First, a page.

Carol W. Greider – Telomeres and Telomerase: From Curiosity Driven Research to Human Disease

1-GREIDER.Headshot.2014Porter Lecture
“Telomeres and Telomerase: From Curiosity Driven Research to Human Disease”

Carol W. Greider, Johns Hopkins University

Friday, August 19, 2016, 8 – 9pm
Lillie Auditorium
Lectures are free and open to the public.

Introduction by Jonathan Gitlin, Director, Division of Research, Marine Biological Laboratory


Telomeres are the structures at the end of chromosomes made of repetitive DNA that protect chromosome ends. Every time a cell divides, telomeres shorten by a small amount. This shortening is counter balanced by the enzyme telomerase, which adds telomere DNA repeats and elongates telomeres. Telomeres are thus not unique size but rather, are maintained about an equilibrium length. If telomere length is not properly maintained and they become too short, it can cause cell death. Problems with telomere length maintanance are associated with human disease, including both cancer and age-related degenerative disease. Cancer cells increase telomere length to allow for continuous growth; conversely, a failure to maintain telomeres in adult stem cells causes loss of tissue renewal. Short telomeres cause inherited Telomere Syndromes in humans, a group of diseases, which include, pulmonary fibrosis, emphysema, bone marrow failure and liver disease. The inherited Telomere Syndromes offer a way to study normal age-associated degenerative disease that affect the normal aging.

Carol Greider, Ph.D. received her bachelor’s degree from the University of California at Santa Barbara in 1983 and a Ph.D. in 1987 from the University of California at Berkeley. In 1984, working together with Dr. Elizabeth Blackburn, she discovered telomerase, an enzyme that maintains telomeres, or chromosome ends. In 1988, Dr. Greider was recruited to Cold Spring Harbor Laboratory as an independent Cold Spring Harbor Fellow, where she cloned and characterized the RNA component of telomerase. In 1990, Dr. Greider was appointed as an assistant investigator at Cold Spring Harbor Laboratory, followed later by appointment to Investigator in 1994. She expanded the focus of her telomere research to include the role of short telomeres in cellular senescence, cell death and in cancer. In 1997, Dr. Greider moved her laboratory to the Department of Molecular Biology and Genetics at Johns Hopkins University School of Medicine. In 2003, she was appointed as the Daniel Nathans Professor and Director of the Department of Molecular Biology and Genetics. Dr. Greider’s group continued to study the biochemistry of telomerase and determined the secondary structure of the human telomerase RNA. In addition, she characterized the loss of telomere function in mice, which allowed an understanding of human diseases that make up the short telomere syndromes. Dr. Greider shared the Nobel Prize in Physiology or Medicine in 2009 with Drs. Elizabeth Blackburn and Jack Szostak for their work on telomeres and telomerase. In 2014, Dr. Greider was appointed as a Bloomberg Distinguished Professor at Johns Hopkins University. Dr. Greider currently directs a group of eight scientists studying both the role of short telomeres in age-related disease and cancer as well as the regulatory mechanism that maintain telomere length.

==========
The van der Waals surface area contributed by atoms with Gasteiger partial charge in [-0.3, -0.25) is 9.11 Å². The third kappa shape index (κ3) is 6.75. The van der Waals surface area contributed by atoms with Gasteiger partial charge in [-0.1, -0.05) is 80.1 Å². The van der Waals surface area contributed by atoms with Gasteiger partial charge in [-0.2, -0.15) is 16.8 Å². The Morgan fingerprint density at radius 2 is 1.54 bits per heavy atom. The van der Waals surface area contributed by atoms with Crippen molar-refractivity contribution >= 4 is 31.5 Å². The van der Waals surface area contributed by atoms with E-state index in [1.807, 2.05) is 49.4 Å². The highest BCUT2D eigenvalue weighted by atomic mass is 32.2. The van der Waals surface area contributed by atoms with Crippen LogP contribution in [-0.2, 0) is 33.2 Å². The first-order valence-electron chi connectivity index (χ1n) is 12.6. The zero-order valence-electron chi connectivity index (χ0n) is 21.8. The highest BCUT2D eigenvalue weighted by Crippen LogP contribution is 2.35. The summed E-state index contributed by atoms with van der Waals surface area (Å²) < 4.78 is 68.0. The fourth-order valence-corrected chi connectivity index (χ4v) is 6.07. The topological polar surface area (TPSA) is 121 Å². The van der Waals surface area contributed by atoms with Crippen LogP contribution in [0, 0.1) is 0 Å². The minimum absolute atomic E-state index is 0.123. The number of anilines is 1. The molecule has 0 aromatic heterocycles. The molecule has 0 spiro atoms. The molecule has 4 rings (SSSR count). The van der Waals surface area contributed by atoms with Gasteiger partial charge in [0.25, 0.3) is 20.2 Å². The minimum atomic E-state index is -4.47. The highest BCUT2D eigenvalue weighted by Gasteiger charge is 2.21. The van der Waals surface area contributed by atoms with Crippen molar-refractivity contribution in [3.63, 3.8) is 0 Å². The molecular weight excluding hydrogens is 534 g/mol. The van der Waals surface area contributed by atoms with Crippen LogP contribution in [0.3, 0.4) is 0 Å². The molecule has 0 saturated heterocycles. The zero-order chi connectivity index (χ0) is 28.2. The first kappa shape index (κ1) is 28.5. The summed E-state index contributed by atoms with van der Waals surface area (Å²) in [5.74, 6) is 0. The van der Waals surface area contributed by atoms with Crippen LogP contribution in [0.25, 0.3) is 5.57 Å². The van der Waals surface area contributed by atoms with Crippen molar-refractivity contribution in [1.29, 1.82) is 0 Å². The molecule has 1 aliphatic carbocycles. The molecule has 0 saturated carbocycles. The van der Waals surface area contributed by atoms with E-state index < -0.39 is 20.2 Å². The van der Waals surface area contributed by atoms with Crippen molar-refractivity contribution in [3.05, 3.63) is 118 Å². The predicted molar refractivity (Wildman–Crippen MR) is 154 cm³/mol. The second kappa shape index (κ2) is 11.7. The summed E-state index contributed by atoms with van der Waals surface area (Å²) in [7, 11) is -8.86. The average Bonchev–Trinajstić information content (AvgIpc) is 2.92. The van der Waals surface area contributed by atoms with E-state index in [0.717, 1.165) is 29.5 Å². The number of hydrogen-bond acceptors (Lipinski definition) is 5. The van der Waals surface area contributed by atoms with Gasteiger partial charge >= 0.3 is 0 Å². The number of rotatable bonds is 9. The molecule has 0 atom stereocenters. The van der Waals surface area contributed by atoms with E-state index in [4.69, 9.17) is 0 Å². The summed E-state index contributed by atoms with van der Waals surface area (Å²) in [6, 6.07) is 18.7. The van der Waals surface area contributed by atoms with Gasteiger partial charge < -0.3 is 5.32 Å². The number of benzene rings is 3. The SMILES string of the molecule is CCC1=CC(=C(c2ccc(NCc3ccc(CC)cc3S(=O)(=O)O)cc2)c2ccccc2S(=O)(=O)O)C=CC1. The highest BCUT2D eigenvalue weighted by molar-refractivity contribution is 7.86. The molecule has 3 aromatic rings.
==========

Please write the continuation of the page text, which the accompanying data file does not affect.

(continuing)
About the Porter Lecture:

The annual Porter Lecture is held in honor of Dr. Keith Roberts Porter, a former Director of the MBL considered by many to be the “Father” of the field of cell biology. It is sponsored by the Keith R. Porter Endowment whose goal is to support communication and education in cell biology.